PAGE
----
Especially when you start to get busy in your shop, you’re going to find that having designed that in to begin with is helpful. That’s also a great way for you to be using Shapeways or other 3D print outsources as a backup. If you get too much business, you have many people out there who can help you grow and do it. It’s less profitable maybe for short-term, but it’s a short-term growth issue until you could maybe buy another machine and increase your capacity or whatever you need to do. You don’t have to turn down that business. You have a lot of resources.
We’re getting in crunch time for the craft shows. My husband and I were like, “We can find someone on 3D Hubs if we need to and get some extra prints done if we need to.”
You could find someone with your exact printer so the quality will come out the same. We’ve been looking at the exact same thing because we were preparing ahead. The Amazon thing with these first two products is a test. We’re not relying on this to make our living. If we sell a bunch, we want to be able to service those customers. We’ve also been preparing a secondary source besides our own printer to make those things for us as needed. We’re finding that the pricing we’re getting is acceptable and it works.
It’s not ideal in terms of making sure there’s enough profit margin overall, but it is for a short-term boost at a holiday time, which can happen that you get it. Let’s say you get a boost of press that you could all of a sudden get a surge of orders that you’ve got to fulfill and you can’t physically do it yourself. You don’t want to be laid on those and disappoint customers, especially at the holiday time when they need it delivered on time.
If you run into, God forbid, a machine maintenance problem, that’s going to take a while.
Fingers crossed on that one. We haven’t had that issue too often but we almost did last time. We learned a little bit because at one point, we needed a new extruder for our printer. We had gone through all that we had, and getting one in short order was tough because it was the weekend. We learned ahead and we’ve got 3 or 4 backups ready to go. Depending on what printer you have, for all those readers out there, you probably should make sure you have certain maintenance parts and things on hand so you don’t get in trouble. Also, a good source that’s available overnight at a minimum that can be a local source may cost you a little more than buying from an online source, but if you have someone in a crunch you could go to, that’s great help.
Vicky, one of the things I want to mention relative to what you were saying about a secondary source beyond our own capacity is to print things for our customers. We found that we need to be specific with our outsources as to what is acceptable quality and what is not. We provided samples that they can compare to that are indicative of the quality we expect, but also sharing with them all the settings and not so much, “You see this. Try to copy it.” What’s not acceptable sometimes is almost more important than what is acceptable because you’re showing them that in a sample. Some specifications and guidelines would go a long way to helping you get the results you expect if you end up going to 3D Hubs like that.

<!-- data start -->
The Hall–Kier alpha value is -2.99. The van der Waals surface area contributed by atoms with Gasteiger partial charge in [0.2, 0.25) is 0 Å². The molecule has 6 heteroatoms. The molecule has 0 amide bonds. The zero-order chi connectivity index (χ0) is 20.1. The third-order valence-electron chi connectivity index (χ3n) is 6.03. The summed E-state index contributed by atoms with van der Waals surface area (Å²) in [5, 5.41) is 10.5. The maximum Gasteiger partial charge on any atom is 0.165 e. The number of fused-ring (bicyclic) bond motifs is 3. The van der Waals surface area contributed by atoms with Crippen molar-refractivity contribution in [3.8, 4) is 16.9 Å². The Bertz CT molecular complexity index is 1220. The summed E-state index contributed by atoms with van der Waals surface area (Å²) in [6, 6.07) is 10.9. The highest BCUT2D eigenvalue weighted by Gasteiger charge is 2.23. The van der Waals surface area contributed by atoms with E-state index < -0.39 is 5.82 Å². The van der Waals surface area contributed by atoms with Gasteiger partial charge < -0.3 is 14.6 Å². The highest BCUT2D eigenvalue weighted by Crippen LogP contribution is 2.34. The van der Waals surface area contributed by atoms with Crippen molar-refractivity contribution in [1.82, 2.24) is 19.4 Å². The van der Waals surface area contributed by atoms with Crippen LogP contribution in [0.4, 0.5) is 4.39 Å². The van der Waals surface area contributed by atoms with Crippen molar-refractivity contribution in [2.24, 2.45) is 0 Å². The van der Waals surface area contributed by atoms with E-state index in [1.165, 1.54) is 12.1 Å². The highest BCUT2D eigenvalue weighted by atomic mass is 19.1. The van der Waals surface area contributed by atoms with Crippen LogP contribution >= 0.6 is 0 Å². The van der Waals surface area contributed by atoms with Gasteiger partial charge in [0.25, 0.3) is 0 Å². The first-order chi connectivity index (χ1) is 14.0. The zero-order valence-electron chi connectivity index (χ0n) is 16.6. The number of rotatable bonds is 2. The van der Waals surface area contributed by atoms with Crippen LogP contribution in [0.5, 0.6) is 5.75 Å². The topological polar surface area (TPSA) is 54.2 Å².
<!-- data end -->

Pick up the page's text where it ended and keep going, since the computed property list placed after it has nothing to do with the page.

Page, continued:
That’s a good tip. Thank you.
I strongly suggest testing it out ahead of time. We don’t have the capacity issue right now but we’re exploring it and we’re dialing it in before we have that problem because it can take some time to get those settings right. We have two different companies working on it to show us that they can do it.
It makes sense from a planning standpoint.
What do you think needs to happen in the 3D print community to help promote design and market it better? You’re a part of this designer group at Shapeways. Is this to help cross-market? Is that helping you?The future of 3D printing is in the hands of the great designers out there that have great value to offer. Click To Tweet
I don’t think the designer group is what you’ve mentioned on a previous show. It’s almost preaching to the choir. A lot of people will post, “This is my new dice.” “Look what I did with the porcelain material that’s stunning over Shapeways.” That’s great. I haven’t bought anything from other designers, but it helps foster my own creativity or helps me think of more innovations for my products and everything. One thing that has been helpful in the Shapeways design community is there’s a guy there, and his name is Ian Dwyer. He’s good at Reddit. He reaches out to people and he says, “If you have a product and you’re trying to figure out what subreddit to post it to, pitch it to me or put it on my Shapeways subreddit. I’ll give you advice so you’re not getting downvoted for being blatantly promoting and everything like that.”
Cooperation between other designers and marketers would be helpful. You’re onto something, the preaching to the choir part. How do we get it to tip mainstream? It’s a question we ask ourselves every day. How can we help get it out there that there are great designers out there that have great value to offer? The future of 3D printing is in the hands of those designers.
You should do craft shows because you are 3D printing but you’re an artist and you have designs. That’s what people are showing at craft shows. As an example, at the National Maker Faire in Washington, DC, there’s a group called We the Builders and they do crowdsourcing to build giant Benjamin Franklin’s. At that booth at the National Maker Faire, Todd Blatt had a bunch of 3D printed jewelry. His display there was comparable to anything that you would see at a craft fair. Just because we’re working with 3D printing, it doesn’t mean our designs should be limited to nerdy, geeky techno people. We should get them out there to the shoppers and one of those things is craft fairs.
It’s where shoppers are interested in the artisan style no matter what the material is, but they’re interested in that element of art and design that go into creating something.